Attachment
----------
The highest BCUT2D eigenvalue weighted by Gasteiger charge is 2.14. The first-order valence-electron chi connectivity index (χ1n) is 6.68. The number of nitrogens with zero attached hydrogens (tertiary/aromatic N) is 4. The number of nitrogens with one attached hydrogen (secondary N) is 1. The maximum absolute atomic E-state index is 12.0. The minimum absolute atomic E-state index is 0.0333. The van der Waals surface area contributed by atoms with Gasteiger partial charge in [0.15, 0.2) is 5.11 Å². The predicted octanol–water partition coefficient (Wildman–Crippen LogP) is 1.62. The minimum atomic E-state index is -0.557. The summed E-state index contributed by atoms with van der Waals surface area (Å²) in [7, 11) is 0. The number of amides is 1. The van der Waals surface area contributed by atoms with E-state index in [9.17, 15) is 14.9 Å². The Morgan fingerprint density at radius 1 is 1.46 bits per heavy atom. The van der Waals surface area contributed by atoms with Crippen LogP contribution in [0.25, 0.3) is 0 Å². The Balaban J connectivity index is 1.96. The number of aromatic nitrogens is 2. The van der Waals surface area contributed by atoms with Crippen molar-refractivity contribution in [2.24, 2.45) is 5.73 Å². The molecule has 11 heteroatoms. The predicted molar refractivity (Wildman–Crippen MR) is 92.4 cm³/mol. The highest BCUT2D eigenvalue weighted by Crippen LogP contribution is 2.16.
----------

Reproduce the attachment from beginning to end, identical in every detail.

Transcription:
The highest BCUT2D eigenvalue weighted by Gasteiger charge is 2.14. The first-order valence-electron chi connectivity index (χ1n) is 6.68. The number of nitrogens with zero attached hydrogens (tertiary/aromatic N) is 4. The number of nitrogens with one attached hydrogen (secondary N) is 1. The maximum absolute atomic E-state index is 12.0. The minimum absolute atomic E-state index is 0.0333. The van der Waals surface area contributed by atoms with Gasteiger partial charge in [0.15, 0.2) is 5.11 Å². The predicted octanol–water partition coefficient (Wildman–Crippen LogP) is 1.62. The minimum atomic E-state index is -0.557. The summed E-state index contributed by atoms with van der Waals surface area (Å²) in [7, 11) is 0. The number of amides is 1. The van der Waals surface area contributed by atoms with E-state index in [9.17, 15) is 14.9 Å². The Morgan fingerprint density at radius 1 is 1.46 bits per heavy atom. The van der Waals surface area contributed by atoms with Crippen LogP contribution in [0.25, 0.3) is 0 Å². The Balaban J connectivity index is 1.96. The number of aromatic nitrogens is 2. The van der Waals surface area contributed by atoms with Crippen molar-refractivity contribution in [2.24, 2.45) is 5.73 Å². The molecule has 11 heteroatoms. The predicted molar refractivity (Wildman–Crippen MR) is 92.4 cm³/mol. The highest BCUT2D eigenvalue weighted by Crippen LogP contribution is 2.16.